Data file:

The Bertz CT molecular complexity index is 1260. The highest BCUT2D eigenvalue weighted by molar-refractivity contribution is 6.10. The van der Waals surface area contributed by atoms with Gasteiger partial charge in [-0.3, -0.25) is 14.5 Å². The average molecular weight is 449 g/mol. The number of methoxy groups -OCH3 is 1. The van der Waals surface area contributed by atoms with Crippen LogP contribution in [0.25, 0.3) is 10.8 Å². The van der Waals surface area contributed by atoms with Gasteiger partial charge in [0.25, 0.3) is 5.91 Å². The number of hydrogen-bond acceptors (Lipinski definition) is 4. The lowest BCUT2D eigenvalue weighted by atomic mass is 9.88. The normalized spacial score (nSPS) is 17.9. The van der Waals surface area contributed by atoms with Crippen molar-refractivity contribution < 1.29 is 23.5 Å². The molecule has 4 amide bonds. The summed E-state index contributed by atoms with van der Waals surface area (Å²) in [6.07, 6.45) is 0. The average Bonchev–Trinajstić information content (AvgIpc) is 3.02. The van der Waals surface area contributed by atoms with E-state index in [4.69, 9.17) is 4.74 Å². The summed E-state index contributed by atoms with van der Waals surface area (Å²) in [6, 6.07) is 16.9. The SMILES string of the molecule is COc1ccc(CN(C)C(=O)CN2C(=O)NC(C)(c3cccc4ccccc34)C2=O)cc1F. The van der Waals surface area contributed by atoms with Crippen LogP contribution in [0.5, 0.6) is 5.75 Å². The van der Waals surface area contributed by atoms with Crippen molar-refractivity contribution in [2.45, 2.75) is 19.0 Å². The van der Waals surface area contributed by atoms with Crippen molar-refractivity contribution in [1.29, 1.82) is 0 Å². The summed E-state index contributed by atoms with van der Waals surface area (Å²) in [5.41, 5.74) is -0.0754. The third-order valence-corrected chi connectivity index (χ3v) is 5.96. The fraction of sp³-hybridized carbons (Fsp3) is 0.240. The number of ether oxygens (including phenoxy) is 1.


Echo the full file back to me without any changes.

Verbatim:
The Bertz CT molecular complexity index is 1260. The highest BCUT2D eigenvalue weighted by molar-refractivity contribution is 6.10. The van der Waals surface area contributed by atoms with Gasteiger partial charge in [-0.3, -0.25) is 14.5 Å². The average molecular weight is 449 g/mol. The number of methoxy groups -OCH3 is 1. The van der Waals surface area contributed by atoms with Crippen LogP contribution in [0.25, 0.3) is 10.8 Å². The van der Waals surface area contributed by atoms with Gasteiger partial charge in [0.25, 0.3) is 5.91 Å². The number of hydrogen-bond acceptors (Lipinski definition) is 4. The lowest BCUT2D eigenvalue weighted by atomic mass is 9.88. The normalized spacial score (nSPS) is 17.9. The van der Waals surface area contributed by atoms with Crippen molar-refractivity contribution < 1.29 is 23.5 Å². The molecule has 4 amide bonds. The summed E-state index contributed by atoms with van der Waals surface area (Å²) in [6.07, 6.45) is 0. The average Bonchev–Trinajstić information content (AvgIpc) is 3.02. The van der Waals surface area contributed by atoms with E-state index in [4.69, 9.17) is 4.74 Å². The summed E-state index contributed by atoms with van der Waals surface area (Å²) in [6, 6.07) is 16.9. The SMILES string of the molecule is COc1ccc(CN(C)C(=O)CN2C(=O)NC(C)(c3cccc4ccccc34)C2=O)cc1F. The van der Waals surface area contributed by atoms with Crippen LogP contribution in [0.5, 0.6) is 5.75 Å². The van der Waals surface area contributed by atoms with Crippen molar-refractivity contribution in [2.45, 2.75) is 19.0 Å². The van der Waals surface area contributed by atoms with Crippen molar-refractivity contribution in [1.29, 1.82) is 0 Å². The summed E-state index contributed by atoms with van der Waals surface area (Å²) in [5.41, 5.74) is -0.0754. The third-order valence-corrected chi connectivity index (χ3v) is 5.96. The fraction of sp³-hybridized carbons (Fsp3) is 0.240. The number of ether oxygens (including phenoxy) is 1.